A pleasant visit to Maya's school
Maya invited me to her school on Open Day, when visitors were welcome. She wanted me to get to know her school friends and to see displays of craft and projects, and taste foods and other things. It was really different from school in America. There were so many things to see and taste that halfway through the day I began to feel dizzy. This soon passed however. Maya's friends were great and there was a concert at the end of the day. I couldn’t follow some of the drama pieces as I still wasn't familiar with the Jamaican patwa. But the music was great and Maya brought down the house with a sentimental song I didn't know. That girl could sing! She had to give an encore. Something named My Boy Lollipop which had the whole school dancing along with her. Awesome!
And just when I thought my very interesting visit to Maya's school was over, before we could leave, some girls approached me with a strange request. They had seen double dutch rope jumping on television and wanted to learn how to do it. Now, I haven’t jumped rope since the fourth grade, but I guess one never really forgets.
They had planned to ask me when Maya told them on Friday that I would be coming, so they had come prepared with ropes, but some of the ropes were too light and too short. Eventually we found two which could be used.
It turned out to be a lot of fun teaching them to coordinate turning both ropes and jumping in rhythm. They wanted to start doing some of the fancy footwork they had seen on tv but it was obvious that they would have to learn just to control the ropes and do basic steps without stepping on the ropes. We sang some of the skipping songs they knew –
Cinderella , Cinderella, dressed in yella.
Went downtown to meet her fella
How many kisses did she get?
One, two etc. until out.
Feeling as if I was back in the fourth grade, I taught them –
Mary and Kenneth sitting in a tree
First comes love
Then comes marriage
Then comes (the incoming skipper’s name) in a baby carriage
We were on the playing field with about twenty girls taking turns learning to turn the ropes and the steps. There were also some boys watching us. Once a teacher came out to check why we were still there, and making a noise. I thought we would be told to go home, but he just looked on for a while then left.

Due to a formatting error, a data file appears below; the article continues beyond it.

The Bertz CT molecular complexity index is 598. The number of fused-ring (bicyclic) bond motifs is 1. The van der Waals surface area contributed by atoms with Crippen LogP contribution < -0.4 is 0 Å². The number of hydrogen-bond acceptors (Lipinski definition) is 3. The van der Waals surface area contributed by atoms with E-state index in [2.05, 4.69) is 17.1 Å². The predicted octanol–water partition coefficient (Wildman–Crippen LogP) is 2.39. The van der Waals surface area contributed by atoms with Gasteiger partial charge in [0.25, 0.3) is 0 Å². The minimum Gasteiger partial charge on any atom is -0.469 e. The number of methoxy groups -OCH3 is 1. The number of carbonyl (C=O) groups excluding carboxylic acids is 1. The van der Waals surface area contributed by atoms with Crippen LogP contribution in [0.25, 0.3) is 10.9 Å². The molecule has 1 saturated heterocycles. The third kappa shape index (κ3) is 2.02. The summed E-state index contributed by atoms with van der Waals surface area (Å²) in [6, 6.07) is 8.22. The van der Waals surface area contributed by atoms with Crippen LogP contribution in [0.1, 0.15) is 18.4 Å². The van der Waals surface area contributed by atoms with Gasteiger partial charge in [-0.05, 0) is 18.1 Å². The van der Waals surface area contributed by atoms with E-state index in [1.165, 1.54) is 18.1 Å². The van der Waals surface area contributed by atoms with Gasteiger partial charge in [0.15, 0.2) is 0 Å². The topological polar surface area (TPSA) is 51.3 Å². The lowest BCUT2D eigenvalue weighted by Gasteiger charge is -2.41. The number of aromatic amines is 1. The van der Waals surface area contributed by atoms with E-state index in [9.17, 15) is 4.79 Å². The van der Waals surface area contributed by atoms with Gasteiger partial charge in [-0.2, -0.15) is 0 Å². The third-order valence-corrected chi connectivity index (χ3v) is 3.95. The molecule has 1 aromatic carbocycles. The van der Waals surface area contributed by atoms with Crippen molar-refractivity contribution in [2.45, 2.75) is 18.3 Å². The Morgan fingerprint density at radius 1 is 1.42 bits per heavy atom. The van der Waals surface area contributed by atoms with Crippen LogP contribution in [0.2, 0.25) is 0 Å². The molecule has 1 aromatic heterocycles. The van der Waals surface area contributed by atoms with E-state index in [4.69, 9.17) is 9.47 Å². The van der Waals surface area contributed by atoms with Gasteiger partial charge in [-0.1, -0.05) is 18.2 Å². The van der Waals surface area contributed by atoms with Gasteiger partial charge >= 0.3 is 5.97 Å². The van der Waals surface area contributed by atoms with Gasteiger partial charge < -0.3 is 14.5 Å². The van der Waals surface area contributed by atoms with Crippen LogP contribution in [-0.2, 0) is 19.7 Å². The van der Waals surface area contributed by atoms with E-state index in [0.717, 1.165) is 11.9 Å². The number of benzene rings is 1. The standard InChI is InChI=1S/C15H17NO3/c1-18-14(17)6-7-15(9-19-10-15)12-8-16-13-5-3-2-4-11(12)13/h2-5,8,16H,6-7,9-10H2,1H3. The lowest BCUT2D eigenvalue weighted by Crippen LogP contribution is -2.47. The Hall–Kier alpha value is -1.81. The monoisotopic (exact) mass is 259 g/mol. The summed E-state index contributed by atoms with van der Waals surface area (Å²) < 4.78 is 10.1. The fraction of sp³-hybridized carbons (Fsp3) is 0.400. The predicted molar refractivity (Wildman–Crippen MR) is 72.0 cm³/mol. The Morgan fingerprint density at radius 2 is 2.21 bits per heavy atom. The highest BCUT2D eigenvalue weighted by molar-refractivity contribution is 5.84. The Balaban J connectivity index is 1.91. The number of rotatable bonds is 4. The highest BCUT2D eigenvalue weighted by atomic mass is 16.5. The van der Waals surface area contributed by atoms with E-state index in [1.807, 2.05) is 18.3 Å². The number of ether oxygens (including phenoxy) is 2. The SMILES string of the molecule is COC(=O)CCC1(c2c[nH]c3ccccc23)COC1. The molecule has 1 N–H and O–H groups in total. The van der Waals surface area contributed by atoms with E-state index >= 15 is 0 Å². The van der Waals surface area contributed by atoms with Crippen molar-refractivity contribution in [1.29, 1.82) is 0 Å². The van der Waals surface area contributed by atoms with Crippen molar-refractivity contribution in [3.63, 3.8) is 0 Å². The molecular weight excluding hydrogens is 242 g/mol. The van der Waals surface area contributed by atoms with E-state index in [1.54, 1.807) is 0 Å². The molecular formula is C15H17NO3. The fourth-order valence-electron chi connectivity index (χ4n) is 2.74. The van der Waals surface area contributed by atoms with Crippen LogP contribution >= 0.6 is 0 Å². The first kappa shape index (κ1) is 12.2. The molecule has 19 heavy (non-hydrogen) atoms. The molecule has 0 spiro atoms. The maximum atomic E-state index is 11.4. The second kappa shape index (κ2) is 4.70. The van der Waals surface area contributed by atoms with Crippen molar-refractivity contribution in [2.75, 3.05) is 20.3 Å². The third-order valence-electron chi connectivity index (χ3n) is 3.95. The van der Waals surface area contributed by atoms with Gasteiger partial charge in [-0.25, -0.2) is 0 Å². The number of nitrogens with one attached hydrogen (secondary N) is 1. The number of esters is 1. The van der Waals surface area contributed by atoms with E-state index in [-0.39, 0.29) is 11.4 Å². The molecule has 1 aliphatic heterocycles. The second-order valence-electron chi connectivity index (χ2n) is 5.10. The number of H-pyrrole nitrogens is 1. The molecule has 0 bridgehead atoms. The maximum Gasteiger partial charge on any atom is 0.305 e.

One hour and much laughter and sweat later, Olivia said it was time to go home. All in all I was pleased with how the day had gone. We would have to take a taxi or a bus to get home and I didn’t mind. This would be another part of the day's adventure. Two boys from Maya's class followed us to the main road.
“It’s because of you,” Maya teased in a whisper. “Them like you off!”
I looked at her in alarm. This was strange territory for me. One of the boys, Adrian, spoke with an accent I couldn’t recognize. It wasn’t the Jamaican accent I was getting used to hearing. He was saying things like: “Ah lak da way y’all can skeep.”
After they left, Maya told me that he speaking ‘twang’. He was trying to impress me by speaking with what he thought was an American accent. He was totally lame. Definitely NOT a cute boy. We had a good laugh. Boys can be so silly when they are trying to impress girls.
Finally, we took a route taxi came that was going our way. Route taxis take up as many passengers as they can hold wherever they are hailed. That was a crazy experience. The driver darted in and out and around other vehicles, stopping abruptly to let off and take on other passengers. Four of us were crammed in the back seat. My heart was in my mouth, but Olivia was quite composed. Actually, I suspected that she was busy planning our next adventure. I wondered what was in store for me. Something crazy, I was sure.